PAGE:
The Duchess Who Wouldn’t Sit Down: An Informal History of Hospitality , by Jesse Browner. Bloomsbury, 198 pages, $23.95.
If Emily Post is the Guru of Gentility and Martha Stewart the Diva of Domesticity, then Jesse Browner is the Curator of Canapés. With none of the cloying mannerisms of those other prescribers of household how-to, Mr. Browner tackles the topic of hospitality. It’s an art form that he believes most of us-and especially urban dwellers-have lost the knack for.
New Yorkers these days are more apt to set dinner dates by asking not “My place or yours?” but “Nobu or Babbo?” And in matters of largesse and kindness, we seem to be in the midst of a nationwide crisis. Around the globe, America is identified as an unwanted caller, or a tyrannical host running roughshod over people in their own homeland, violating house rules, displeasing the gods of hospitality. But Mr. Browner shows no interest in current affairs or the Bush administration’s foreign policy; he stays closer to home.
The Duchess Who Wouldn’t Sit Down is not a practical guide: Even though we’re fast approaching peak hospitality season-Thanksgiving, Christmas, Hanukkah-you won’t catch Mr. Browner offering to referee a citywide pumpkin pie bake-off. (Not with Citarella three blocks away!) His book is actually an impressive mini-encyclopedia of hospitality through the ages. Mr. Browner is informative and soulful, imparting an appreciation and understanding of the role of hosting through time and how we’ve come to be at odds with it. Fans of this book will likely be history buffs with a penchant for utterly useless facts.
Too bad Mr. Browner felt the need to include a scattering of inane tips (“The first object of any host must be to put his guests at their ease”; or “essential to successful hospitality … is the ability to make [guests] feel special”). Skip the helpful hints and concentrate instead on the author’s psychological insights.
He’s keenly aware, for instance, that generosity often imposes a hidden agenda. A host, whether it’s for an evening or a weekend, wields power over his guests. Hospitality, therefore, can be catnip to control freaks. Mr. Browner illustrates this point by introducing us to Hitler as hausfrau . It’s the most fascinating part of the book.
When guests arrived at Berghof, Hitler’s mountain retreat, they were often amazed to find the Führer himself welcoming them. Mr. Browner notes: “He was always concerned with their health and ready with medical and nutritional advice … beer, wine and liquor.” Not only did he offer his visitors two menus-one vegetarian, the other not-he also equipped every guest room with a copy of Mein Kampf and French pornography. (A heady mix!)
Mr. Browner believes that “a person is likely to be at his most self-revealing when he is acting as host.” Examining someone in that role, he asserts, is like taking a “privileged peek into [the] psyche.” Hitler dreamed of world domination, and with his Berghof he built a prototype, a personal utopia, and tried, with benevolence as his weapon, to impose it on others. (Back in Berlin, his methods were more brutal.)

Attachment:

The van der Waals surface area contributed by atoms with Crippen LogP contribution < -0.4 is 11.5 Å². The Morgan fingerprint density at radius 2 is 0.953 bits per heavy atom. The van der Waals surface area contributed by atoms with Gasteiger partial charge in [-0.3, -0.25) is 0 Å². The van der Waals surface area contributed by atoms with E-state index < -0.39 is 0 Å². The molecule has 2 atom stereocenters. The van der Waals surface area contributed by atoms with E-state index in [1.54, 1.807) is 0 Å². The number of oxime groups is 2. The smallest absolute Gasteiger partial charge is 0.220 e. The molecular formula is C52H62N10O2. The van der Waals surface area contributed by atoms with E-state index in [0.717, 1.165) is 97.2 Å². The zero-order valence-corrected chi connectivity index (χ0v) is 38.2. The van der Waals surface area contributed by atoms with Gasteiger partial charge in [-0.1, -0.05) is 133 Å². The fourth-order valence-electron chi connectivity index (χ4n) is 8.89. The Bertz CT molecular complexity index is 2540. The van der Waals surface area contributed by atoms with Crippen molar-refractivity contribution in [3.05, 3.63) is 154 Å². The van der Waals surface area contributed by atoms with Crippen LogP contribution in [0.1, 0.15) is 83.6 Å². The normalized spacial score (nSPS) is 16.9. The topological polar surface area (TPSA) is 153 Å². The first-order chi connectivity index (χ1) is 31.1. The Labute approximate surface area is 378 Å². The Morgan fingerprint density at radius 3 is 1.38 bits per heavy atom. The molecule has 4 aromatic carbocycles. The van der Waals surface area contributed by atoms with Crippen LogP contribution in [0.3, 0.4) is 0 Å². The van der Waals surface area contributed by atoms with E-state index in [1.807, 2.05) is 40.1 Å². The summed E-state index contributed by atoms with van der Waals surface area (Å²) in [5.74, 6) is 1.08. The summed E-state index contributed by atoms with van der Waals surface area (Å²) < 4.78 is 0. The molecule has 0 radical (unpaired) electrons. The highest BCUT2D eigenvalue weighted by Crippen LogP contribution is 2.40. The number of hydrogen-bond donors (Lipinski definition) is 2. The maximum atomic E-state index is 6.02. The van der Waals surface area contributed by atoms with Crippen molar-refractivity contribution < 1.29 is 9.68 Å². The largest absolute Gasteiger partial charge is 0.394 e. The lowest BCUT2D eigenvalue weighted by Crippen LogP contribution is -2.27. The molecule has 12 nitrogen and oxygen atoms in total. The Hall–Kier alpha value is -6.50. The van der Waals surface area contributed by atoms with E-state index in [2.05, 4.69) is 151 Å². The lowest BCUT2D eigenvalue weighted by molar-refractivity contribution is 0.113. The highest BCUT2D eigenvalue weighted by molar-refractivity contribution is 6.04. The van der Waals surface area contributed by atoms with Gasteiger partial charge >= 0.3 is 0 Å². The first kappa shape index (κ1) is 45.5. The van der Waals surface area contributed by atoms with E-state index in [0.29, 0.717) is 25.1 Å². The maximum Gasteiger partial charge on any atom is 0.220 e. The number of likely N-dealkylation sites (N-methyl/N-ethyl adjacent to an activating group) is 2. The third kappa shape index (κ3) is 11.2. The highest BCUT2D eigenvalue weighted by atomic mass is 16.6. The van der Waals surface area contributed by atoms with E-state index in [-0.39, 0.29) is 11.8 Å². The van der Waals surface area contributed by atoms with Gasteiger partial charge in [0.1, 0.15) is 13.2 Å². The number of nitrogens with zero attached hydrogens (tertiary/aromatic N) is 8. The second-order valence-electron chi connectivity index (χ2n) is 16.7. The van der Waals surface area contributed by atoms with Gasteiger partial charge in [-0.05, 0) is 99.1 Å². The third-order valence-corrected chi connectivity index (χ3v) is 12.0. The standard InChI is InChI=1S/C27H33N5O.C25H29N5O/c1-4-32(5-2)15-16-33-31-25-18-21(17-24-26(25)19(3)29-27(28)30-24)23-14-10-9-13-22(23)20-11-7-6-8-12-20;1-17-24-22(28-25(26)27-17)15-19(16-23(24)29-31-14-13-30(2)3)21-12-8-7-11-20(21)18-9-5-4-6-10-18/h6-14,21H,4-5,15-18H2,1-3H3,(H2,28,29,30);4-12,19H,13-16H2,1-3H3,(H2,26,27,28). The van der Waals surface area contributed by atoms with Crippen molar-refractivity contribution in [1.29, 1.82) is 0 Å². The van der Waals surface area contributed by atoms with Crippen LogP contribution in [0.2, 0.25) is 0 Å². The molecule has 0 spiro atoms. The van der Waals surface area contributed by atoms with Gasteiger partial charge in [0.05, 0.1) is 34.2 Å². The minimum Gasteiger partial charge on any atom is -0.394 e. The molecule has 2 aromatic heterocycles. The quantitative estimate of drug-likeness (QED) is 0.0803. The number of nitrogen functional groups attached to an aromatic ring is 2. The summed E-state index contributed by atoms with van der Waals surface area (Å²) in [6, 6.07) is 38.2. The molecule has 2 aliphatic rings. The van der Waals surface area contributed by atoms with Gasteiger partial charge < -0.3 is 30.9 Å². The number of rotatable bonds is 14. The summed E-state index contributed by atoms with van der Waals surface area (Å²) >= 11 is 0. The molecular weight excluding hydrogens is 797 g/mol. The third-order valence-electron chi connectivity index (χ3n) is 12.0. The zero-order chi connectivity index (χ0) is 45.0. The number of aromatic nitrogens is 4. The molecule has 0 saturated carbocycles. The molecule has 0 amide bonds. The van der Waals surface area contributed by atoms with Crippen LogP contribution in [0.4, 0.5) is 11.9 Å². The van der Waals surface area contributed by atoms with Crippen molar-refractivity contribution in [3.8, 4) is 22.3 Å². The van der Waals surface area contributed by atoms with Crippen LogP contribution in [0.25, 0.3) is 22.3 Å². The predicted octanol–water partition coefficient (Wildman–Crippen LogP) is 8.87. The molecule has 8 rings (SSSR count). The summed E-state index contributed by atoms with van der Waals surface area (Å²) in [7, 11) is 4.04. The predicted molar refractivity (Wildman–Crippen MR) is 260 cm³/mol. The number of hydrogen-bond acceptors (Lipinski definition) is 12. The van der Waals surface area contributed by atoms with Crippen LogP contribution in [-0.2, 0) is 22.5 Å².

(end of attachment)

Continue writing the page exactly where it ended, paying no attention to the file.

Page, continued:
If the company of tyrants doesn’t appeal, later chapters cater to bohemian fantasies. But aesthetes, apparently, make for lousy guests: “You may be able to persuade a group of stock analysts to line up obediently before a bowl of iced Beluga and a bottle of ’71 Chateau Pétrus,” Mr. Browner writes, “but artists are harder to wrangle. They do not necessarily respond to the standard stimuli of hospitality.”
Gertrude Stein had the touch and quickly became patron saint of the avant-garde in the early 20th century. Her Saturday “at homes” in Paris were famous, open to anyone hungry to rub elbows with the artists and writers of the day-Picasso, Braque, Matisse, Sherwood Anderson, Hemingway. Stein was brash and self-confident, unwavering in her goal to become oracle of the modernists. The relationship between host and guest was symbiotic and clear, and therefore she succeeded. Hubris, it seems, not hors d’oeuvres, is what makes a party memorable.
A case study that falls under the “useless facts” category concerns the Duchess of Mantua. Suffering from a fit of grandiosity on a visit to Louis XIV’s court, the duchess refused to sit down when offered a stool rather than a chair. For this easily avoided faux pas, she was banished from court and relegated to throwing lowly card parties. It’s an amusing story that provides an amusing title, and Mr. Browner adds value by likening the unbending guest to that person we all dread, but inevitably get stuck with at gatherings-the social misfit.
The author of two novels, Conglomeros (1992) and Turnaway (1997), Mr. Browner is an impressive amateur historian, sifting through the annals of Western civilization for anecdotes on hospitality, from Roman emperors whose entertainment involved poisoning dinner guests to Lady Ottoline Morrell, history’s most hopeless hostess.
Mixed in are the author’s stories about his own hospitality, such as the time he fleeced his friends in a poker game by serving mouthwatering homemade sandwiches. In the final chapter, Mr. Browner writes about hosting a Thanksgiving dinner in his New York apartment, for which he and his wife do all the work. He notes, rather sadly, that the more sophisticated we become, the more likely we are to lose the simple connection between food and hospitality, and that a “catered dinner party is a theater in a language I do not speak.”
Bet he hasn’t tasted Citarella’s pumpkin pie.
Judy D’Mello is a freelance writer in Manhattan.